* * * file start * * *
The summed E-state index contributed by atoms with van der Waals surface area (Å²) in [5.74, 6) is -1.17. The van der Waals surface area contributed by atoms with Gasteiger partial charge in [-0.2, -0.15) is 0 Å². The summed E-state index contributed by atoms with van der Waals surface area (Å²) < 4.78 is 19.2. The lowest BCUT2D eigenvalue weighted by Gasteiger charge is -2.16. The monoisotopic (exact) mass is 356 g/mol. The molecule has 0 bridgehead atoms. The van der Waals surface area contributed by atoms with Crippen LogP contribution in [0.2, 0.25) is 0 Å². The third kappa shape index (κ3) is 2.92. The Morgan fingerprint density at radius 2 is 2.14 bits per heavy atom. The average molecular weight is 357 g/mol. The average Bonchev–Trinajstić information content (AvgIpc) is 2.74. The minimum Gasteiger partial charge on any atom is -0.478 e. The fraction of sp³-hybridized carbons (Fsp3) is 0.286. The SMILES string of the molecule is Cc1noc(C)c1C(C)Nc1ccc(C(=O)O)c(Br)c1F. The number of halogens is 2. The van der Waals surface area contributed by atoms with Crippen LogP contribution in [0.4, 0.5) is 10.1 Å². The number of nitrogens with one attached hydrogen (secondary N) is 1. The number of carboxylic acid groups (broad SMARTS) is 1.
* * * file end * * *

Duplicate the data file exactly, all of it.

The summed E-state index contributed by atoms with van der Waals surface area (Å²) in [5.74, 6) is -1.17. The van der Waals surface area contributed by atoms with Gasteiger partial charge in [-0.2, -0.15) is 0 Å². The summed E-state index contributed by atoms with van der Waals surface area (Å²) < 4.78 is 19.2. The lowest BCUT2D eigenvalue weighted by Gasteiger charge is -2.16. The monoisotopic (exact) mass is 356 g/mol. The molecule has 0 bridgehead atoms. The van der Waals surface area contributed by atoms with Crippen LogP contribution in [0.2, 0.25) is 0 Å². The third kappa shape index (κ3) is 2.92. The Morgan fingerprint density at radius 2 is 2.14 bits per heavy atom. The average molecular weight is 357 g/mol. The average Bonchev–Trinajstić information content (AvgIpc) is 2.74. The minimum Gasteiger partial charge on any atom is -0.478 e. The fraction of sp³-hybridized carbons (Fsp3) is 0.286. The SMILES string of the molecule is Cc1noc(C)c1C(C)Nc1ccc(C(=O)O)c(Br)c1F. The number of halogens is 2. The van der Waals surface area contributed by atoms with Crippen LogP contribution in [0.4, 0.5) is 10.1 Å². The number of nitrogens with one attached hydrogen (secondary N) is 1. The number of carboxylic acid groups (broad SMARTS) is 1.